- The Washington Times
Saturday, May 14, 2022

In the moments after the Capitals’ season was over Friday, after handshakes were done and only disappointment remained, Alex Ovechkin slowly skated near the benches and gave his stick to the crowd. So much of Washington’s campaign had been about the Russian — from the 36-year-old’s scoring pursuit to the controversy over his support of Vladimir Putin  — but now, Ovechkin was the last player off the ice. 

The reality quickly set in: Washington’s 4-3 overtime loss to the Florida Panthers officially marked the fourth straight season that the Capitals failed to advance out of the first round. This series may have been the most painful for Washington’s players in that span given how winnable it seemed. The Capitals held leads over the last three games — and lost each of them. 

In 2018, Ovechkin celebrated the end of his season by drinking out of the Stanley Cup at the Georgetown Waterfront. Four years later, there was no party in sight Friday as Ovechkin sat to answer questions such as whether Washington’s veteran core was still capable of winning deep into the playoffs.

“Kinda (messed) up situation,” Ovechkin said of the Capitals’ recent playoff struggles. 

The Capitals have heard and answered these questions before. They faced them regularly before winning a championship — a title that bought them an amount of goodwill from fans, even as they were bounced from the playoffs by the Carolina Hurricanes, New York Islanders and Boston Bruins before this. 

But Washington can’t escape them now. Not with their inability to close out games. Not with Ovechkin, Nicklas Backstrom, and T.J. Oshie in their mid-30s. 

So, pardon the repetition, but are we sure this core still has it in them? 

“If you’ve been there before, you know what it takes,” Backstrom said. “To answer your question, yes, I think so. But obviously the margins are very small out there. It doesn’t take a lot to make mistakes out there. That’s just sports in general I think.”

Ovechkin and Backstrom both focused on how the Capitals weren’t able to finish against the Panthers. Friday’s Game 6 was a microcosm of Washington’s problems. The Capitals took a 2-1 lead just 1:37 into the third, but Florida again stormed back with two goals of its own. Washington was even slightly more than a minute away from losing in regulation, but a 6-on-4 powerplay resulted in an Oshie goal with 1:03 left to tie the contest.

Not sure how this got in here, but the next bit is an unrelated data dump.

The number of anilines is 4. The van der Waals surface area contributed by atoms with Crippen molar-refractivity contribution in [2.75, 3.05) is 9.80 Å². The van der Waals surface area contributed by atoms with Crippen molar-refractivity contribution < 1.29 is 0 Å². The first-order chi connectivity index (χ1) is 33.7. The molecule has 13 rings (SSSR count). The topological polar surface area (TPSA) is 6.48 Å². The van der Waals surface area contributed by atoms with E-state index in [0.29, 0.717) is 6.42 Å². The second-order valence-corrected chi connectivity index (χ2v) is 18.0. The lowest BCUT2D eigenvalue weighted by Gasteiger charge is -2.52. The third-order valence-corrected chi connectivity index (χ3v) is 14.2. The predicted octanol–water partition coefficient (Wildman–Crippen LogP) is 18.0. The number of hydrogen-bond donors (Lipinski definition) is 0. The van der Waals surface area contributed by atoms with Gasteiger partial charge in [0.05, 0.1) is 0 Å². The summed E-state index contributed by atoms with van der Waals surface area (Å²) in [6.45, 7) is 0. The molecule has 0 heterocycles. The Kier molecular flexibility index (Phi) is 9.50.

Despite the push to force the game to overtime, the Capitals lost because they were unable to contain the Panther that had bothered them all series. Florida center Carter Verhaeghe snuck one past Capitals goaltender Ilya Samsonov after receiving the pass from Claude Giroux. The score was Verhaeghe’s sixth goal in the last six games — and so of course he was going to be the one to finish Washington off. 

To recap, the Panthers — “the Comeback Cats” as they’ve been dubbed — won after trailing with slightly more than two minutes left in Game 4, scored five unanswered in Game 5 after being down 3-0 and stole another one from the Capitals in Game 6.  Florida posted the best regular-season record, but few expected the Capitals to lose quite like this. 

“We had a lot of time where the series was in our hands,” Capitals defenseman John Carlson said. “And I think that stings even more, especially right now.”

Tough decisions will likely have to be made. What should the Capitals, for instance, do at goaltender? Washington alternated between Samsonov and Vitek Vanecek over the course of the regular season, but neither was outright dominant in the playoffs. Samsonov performed better of the two, though his contract is up. Both goalies are set to be restricted free agents, but can Washington find an upgrade? 

General manager Brian MacLellan will also likely have to determine if Washington’s core is worth shaking up — or at least, tweaking. According to Cap Friendly, the Capitals are projected to have almost $9 million in salary-cap space this upcoming offseason. The team has six players from their playoff roster with at least three more years on their contract in Ovechkin, Backstrom, Carlson, Oshie, Nic Dowd and Evgeny Kuznetsov. Only Kuznetsov is younger than 30, but that changes in a matter of days (his 30th birthday is May 19).

Making matters tougher to evaluate, Washington’s core played relatively well when just looking at individual stats. Sure, Ovechkin only had one goal in the series — not great given his 50 in the regular season — but he was active with five assists and 30 hits. Oshie led the Capitals with six goals. Backstrom (six points) and Kuznetsov (five points) found ways to contribute, too. 

But this could very well be a turning point for the Capitals. This was a type of series defeat that Washington’s brass can’t just blame on the absence of winger Tom Wilson, who missed the last five games due to injury. Washington was able to push the Presidents’ Trophy winner, but still didn’t get the job done.

“We have it, but we just blow it away,” Ovechkin said. “It is on us. It is on me, on Backy, on Osh, on Carly. It is on everybody.”

• Matthew Paras can be reached at mparas@washingtontimes.com.

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